After looking over several different threads, both here and on the Berkley List, I find myself wondering about my own assumptions. So I am going to write them down, simply to see what they look like, both to my eyes and to others.
First up, I have been playing since 2nd edition, so this colours some of my underlying assumptions (such as the Order being more removed from mundane society than is suggested in the current rules). The primary focus of the game (for me and mine) is on the magi and the development of the covenant.
About 1/3 of the adventures I have run have been combat-oriented -- monster hunts, problems with bandits, problems with martial faeries, a troop or two of knights, and suchlike.
About 1/3 of the adventures have been grog and/or companion oriented, with little to no magical material; some "magical" adventures, due to the players and the day, also ended up primarily as companion or grog adventures.
Covenfolk is a wide category. Most magi have a bodyguard/shield grog, though some forgo this -- about 1/4 of these bodyguards are female; equally many, but not all (usually less than half), magi have a servant. Most shield grogs have significant (Average) arms and armour, though some prefer simpler armaments. For each magus in the covenant there are c. 3 covenfolk. Those who are not bodyguards or servants are involved either in very common crafts (pottery, ropemaking, carpentry, blacksmithing) or agriculture/herding/fishing. Many of the bodyguards also have some other craft or profession, simply because the magi do not tend to need bodyguards 24/7. Most of the covenfolk end up intermarrying. They also tend to speak whatever the local language is, mixed in with small bits of Latin. The covenfolk realize that they are living in a rather odd community, but find there are benefits and keep their peace about this world -- while their material goods may be no greater than those available to other commoners (see below), they tend to have somewhat better health and their efforts are aided through magic, thus producing somewhat larger crops, etc.
There is usually a person (grog or companion) who acts more or less as a bookkeeper/overseer for the covenant, keeping track of mundane stores and the like, including the purchasing of equipment -- this is often a more difficult task than might look at first, as most of these goods are highly specialized and must be purchased from a great distance. Often there is also a library, but not always; conversely, magi are their own scribes -- this is too specialized of a position to attract many others to the covenant and there is not that much extra work for them to do.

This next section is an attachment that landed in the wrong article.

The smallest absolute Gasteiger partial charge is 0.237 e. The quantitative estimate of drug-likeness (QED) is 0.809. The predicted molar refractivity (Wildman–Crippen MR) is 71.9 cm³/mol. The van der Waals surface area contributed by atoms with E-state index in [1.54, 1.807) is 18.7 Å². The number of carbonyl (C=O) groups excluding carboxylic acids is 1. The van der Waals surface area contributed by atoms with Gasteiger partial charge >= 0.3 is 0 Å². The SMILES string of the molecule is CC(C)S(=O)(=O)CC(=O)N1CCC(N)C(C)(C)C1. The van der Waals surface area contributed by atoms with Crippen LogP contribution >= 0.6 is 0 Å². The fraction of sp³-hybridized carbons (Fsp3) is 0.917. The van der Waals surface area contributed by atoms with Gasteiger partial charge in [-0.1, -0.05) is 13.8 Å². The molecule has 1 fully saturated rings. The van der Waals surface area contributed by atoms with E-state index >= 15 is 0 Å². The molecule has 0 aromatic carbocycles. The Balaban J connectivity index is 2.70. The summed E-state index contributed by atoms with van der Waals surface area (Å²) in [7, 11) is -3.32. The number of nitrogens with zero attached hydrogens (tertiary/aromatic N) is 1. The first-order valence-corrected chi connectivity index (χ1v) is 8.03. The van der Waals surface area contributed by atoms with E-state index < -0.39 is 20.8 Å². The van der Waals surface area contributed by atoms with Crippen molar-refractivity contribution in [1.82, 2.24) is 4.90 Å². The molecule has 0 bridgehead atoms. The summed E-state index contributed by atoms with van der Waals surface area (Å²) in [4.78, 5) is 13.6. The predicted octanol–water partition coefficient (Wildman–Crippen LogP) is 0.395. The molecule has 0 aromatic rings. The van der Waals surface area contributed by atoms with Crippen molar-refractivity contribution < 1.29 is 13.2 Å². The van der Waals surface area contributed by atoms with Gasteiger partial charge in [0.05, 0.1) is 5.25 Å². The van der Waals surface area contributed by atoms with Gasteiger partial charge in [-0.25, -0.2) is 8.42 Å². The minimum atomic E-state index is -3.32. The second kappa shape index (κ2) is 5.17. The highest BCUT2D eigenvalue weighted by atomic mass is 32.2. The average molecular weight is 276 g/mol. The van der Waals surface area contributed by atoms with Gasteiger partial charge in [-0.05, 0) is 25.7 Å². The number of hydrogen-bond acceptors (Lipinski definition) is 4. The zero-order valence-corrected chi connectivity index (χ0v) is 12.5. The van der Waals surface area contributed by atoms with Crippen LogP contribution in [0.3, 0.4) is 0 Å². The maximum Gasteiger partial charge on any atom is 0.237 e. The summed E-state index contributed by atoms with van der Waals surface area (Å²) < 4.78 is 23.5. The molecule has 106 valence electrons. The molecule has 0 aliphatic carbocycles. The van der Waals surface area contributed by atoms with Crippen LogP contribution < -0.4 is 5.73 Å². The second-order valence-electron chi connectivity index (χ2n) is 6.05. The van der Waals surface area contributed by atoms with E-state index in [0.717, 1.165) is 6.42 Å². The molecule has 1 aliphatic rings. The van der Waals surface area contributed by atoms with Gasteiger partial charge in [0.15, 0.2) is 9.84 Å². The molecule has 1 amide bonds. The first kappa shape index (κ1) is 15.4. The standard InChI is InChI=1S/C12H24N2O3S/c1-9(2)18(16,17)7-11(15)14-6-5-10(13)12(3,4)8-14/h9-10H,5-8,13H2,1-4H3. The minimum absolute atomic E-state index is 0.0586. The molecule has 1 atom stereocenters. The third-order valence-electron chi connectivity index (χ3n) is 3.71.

Most of the covenfolk are nominally Catholic Christian, though the covenant, due to their nature of attracting odd individuals, there are often other types there as well -- Jews, Muslims, Orthodox Christians, various heretics, and the occassional pagan. Priests, shrines, and churches on the premises are, however, excruciatingly rare.
The covenant itself is at best minimally fortified -- perhaps a squat tower and/or a simple ditch-and-mound defence, possibly augmented by a wooden fence. Much more than this would attract mundane attention. The site is at a fair distance from major mundane communities, both because this is where Magical Auras tend to arise and because this helps to keep a lower profile.
Magi (about 50/50 male and female) are often in correspondence with mundane intellectuals, though this is often done through "blinds" -- assumed names and the like. The magi live somewhat better than the covenfolk (much like well-to-do peasants), but some extra goods.
Many of the (apparent) common assumptions of the Middle Ages are true. There are trolls, goblins, and the evil witches in the woods; vicious animals attack fairly regularly. Toads are poisonous if you handle them. Ghosts often know where piles of treasure are. In general the world is smaller, wilder, and more magical/mystical than our own.
Most of the world is under no particular aura (aka Mundane Aura); those places that do have mystical Auras are notable to most people, if not precisely defined in the same terminology as the Order of Hermes.
As most of 12th/13th century society does not think in terms of money and commerce, the game does not concern itself with this matter either; generic wealth levels are more or less maintained, with only minor opportunities for notable gains or losses in one's economic standing. History is used as a backdrop. It is introduced into the game as it adds to the game itself without interfering with the flow of the game itself. Modern notions of physics, medicine and geography and the like are not included unless necessary.
Well, that is a fair number of basic assumptions. I suppose that will work for now.